The devastating earthquake that hit Nepal at the weekend has rightly been given widespread coverage in the print, broadcast and web media.

Locally, it has triggered a major response from two charity organisations based in Fermanagh. DMW and Livability International have been working in Nepal and now face helping in a crisis situation.

For the last 12 years DMW has been supporting the development of trauma counselling in Nepal, helping build the capacity of a local Nepali organisation called Kopila Nepal. Livability International has a similar long-term capacity building relationship with Nepal’s Spinal Injury Rehabilitation Centre.

Michael Brown and Stephen Muldoon, the directors of DMW and Livability International respectively, are now calling for help to support their Nepali partners to help the earthquake victims.

Kopila has grown into Nepal’s leading psychological trauma counselling organisation. Following the earthquake Kopila Nepal’s staff are under extreme pressure to meet the huge demand. The immediate need in Nepal is food, shelter and health care so right now Kopila staff are needed to offer psychological support to relief workers digging bodies out of rubble and dealing with horrific injuries and extreme stress.

The demand for their services was already huge but this earthquake has changed everything. Kopila are providing emergency food and blankets as well as support to people under enormous psychological stress and anxiety.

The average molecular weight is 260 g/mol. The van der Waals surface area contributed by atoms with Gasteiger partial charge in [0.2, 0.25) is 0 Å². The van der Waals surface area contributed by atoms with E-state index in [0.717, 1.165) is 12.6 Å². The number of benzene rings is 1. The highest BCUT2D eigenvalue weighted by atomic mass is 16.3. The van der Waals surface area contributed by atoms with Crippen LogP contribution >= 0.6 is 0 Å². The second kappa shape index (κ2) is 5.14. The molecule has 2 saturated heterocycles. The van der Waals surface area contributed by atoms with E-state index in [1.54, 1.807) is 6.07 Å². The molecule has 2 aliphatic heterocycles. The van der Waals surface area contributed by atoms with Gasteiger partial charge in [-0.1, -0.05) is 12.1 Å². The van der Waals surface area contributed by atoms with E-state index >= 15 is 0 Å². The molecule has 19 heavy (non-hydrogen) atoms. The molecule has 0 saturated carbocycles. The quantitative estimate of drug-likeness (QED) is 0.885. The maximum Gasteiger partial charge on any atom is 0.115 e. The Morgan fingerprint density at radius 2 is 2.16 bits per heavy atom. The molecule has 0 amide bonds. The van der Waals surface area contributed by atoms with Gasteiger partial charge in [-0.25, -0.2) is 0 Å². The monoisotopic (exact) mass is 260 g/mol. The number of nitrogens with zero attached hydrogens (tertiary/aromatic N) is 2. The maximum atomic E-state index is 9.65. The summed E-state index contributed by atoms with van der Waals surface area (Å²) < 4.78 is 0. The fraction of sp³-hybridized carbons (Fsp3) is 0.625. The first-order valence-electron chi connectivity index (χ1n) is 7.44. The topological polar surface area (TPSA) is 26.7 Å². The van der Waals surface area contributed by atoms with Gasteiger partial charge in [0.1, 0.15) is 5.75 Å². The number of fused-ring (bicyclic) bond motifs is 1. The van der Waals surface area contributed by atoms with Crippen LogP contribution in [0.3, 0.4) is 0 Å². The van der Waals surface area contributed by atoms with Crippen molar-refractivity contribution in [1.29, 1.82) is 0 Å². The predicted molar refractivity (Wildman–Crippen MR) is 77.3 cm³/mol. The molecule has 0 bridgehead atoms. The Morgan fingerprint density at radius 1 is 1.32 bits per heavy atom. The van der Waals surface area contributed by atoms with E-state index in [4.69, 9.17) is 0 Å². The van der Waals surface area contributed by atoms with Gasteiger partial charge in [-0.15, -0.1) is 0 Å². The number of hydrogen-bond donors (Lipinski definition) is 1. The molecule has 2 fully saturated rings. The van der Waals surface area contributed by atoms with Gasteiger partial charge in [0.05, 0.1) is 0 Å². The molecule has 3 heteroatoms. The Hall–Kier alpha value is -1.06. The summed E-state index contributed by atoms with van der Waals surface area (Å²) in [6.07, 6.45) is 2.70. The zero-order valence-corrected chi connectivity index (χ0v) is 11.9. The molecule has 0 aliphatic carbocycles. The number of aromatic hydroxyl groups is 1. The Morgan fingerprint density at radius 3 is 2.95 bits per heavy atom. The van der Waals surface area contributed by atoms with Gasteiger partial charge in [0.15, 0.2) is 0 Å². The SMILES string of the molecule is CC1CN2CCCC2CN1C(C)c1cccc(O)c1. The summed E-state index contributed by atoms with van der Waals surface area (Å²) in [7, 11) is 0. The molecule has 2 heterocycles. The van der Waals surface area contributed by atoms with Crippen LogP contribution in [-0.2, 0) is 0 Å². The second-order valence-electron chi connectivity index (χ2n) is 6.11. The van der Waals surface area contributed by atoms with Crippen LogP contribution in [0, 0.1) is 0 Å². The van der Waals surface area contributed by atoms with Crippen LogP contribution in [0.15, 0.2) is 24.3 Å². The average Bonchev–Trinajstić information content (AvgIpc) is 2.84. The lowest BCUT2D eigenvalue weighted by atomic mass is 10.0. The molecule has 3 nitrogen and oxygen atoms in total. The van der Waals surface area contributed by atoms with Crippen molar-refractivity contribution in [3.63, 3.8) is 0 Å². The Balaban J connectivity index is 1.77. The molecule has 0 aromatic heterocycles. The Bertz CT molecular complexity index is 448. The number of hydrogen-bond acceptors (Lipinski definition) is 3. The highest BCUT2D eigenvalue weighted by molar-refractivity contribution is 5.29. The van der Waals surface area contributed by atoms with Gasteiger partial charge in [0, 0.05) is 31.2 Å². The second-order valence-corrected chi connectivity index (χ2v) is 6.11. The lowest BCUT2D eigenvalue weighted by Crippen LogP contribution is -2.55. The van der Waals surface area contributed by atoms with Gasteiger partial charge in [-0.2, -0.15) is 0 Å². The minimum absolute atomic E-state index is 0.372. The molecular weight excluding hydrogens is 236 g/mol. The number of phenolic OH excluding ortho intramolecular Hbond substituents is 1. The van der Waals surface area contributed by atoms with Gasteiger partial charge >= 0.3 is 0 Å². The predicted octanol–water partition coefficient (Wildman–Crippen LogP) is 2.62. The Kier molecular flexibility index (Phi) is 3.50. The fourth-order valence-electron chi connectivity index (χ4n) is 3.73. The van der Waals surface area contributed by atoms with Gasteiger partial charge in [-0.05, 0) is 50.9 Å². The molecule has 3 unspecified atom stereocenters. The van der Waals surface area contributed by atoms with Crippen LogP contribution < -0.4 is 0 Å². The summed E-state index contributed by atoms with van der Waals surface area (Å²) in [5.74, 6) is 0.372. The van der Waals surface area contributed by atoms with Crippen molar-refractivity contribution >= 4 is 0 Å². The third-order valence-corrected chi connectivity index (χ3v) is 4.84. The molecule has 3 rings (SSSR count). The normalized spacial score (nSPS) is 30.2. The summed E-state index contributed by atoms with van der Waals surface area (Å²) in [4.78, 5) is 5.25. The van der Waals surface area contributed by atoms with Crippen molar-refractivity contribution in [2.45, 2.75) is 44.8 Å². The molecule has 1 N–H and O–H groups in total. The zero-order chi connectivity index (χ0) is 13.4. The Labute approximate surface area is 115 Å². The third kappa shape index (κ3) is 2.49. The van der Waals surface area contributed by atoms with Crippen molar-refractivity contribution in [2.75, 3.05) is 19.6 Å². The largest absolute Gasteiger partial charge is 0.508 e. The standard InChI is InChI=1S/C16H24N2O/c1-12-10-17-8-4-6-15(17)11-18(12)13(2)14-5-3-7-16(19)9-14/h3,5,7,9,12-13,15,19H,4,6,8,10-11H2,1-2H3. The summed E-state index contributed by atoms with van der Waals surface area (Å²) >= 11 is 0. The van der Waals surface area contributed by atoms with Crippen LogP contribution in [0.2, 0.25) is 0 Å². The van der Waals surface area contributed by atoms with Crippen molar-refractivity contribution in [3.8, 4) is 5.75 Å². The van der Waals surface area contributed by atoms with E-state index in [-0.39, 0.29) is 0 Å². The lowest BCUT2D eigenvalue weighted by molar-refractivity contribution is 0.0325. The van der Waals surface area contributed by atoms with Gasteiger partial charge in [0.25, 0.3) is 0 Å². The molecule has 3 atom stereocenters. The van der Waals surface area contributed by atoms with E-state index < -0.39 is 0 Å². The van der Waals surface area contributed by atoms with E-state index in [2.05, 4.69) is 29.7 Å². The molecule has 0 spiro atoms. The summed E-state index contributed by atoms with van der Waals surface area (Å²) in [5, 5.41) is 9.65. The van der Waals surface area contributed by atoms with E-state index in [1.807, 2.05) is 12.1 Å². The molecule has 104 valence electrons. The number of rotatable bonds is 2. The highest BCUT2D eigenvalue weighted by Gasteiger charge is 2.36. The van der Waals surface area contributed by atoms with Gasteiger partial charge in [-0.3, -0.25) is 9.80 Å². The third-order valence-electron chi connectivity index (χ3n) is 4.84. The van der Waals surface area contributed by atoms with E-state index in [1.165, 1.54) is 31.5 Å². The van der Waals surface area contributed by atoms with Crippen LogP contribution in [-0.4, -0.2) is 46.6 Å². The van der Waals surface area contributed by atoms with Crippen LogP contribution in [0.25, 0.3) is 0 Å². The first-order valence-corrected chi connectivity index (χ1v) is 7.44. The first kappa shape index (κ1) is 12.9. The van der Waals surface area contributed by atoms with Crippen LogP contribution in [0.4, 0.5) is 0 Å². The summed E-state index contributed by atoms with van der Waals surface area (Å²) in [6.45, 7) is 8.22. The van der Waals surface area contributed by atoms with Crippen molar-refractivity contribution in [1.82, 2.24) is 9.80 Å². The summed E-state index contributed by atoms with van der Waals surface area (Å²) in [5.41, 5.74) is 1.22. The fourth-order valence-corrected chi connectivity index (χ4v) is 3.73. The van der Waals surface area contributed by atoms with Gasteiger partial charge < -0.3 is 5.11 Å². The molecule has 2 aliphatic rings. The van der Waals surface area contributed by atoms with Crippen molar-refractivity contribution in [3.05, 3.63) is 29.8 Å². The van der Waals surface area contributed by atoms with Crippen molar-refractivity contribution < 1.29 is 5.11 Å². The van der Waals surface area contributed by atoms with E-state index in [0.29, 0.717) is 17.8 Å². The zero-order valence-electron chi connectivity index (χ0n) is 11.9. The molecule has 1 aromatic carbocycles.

Livability International, a disability and development organisation based in Enniskillen has been working in Nepal since 2002 in partnership with the Spinal Injury Rehabilitation Centre (SIRC). Its focus has been on supporting the sustainable development of rehabilitation services for people with spinal injury and other disabilities, through the establishment of rehabilitation centres and training of staff. SIRC’s patients have been sleeping outside the rehabilitation centre since the earthquake occurred for fear of the effects of aftershocks.

The collapsed buildings will result in many more people becoming disabled and paralysed. The services of SIRC will be in demand like never before.

In this country we often get caught up in concerns that seem so small when we see the scale of suffering in places like Nepal. We have a reputation for generosity -- if ever there were two organisations that could do with are help, these Fermanagh-based organisations most certainly fit the bill.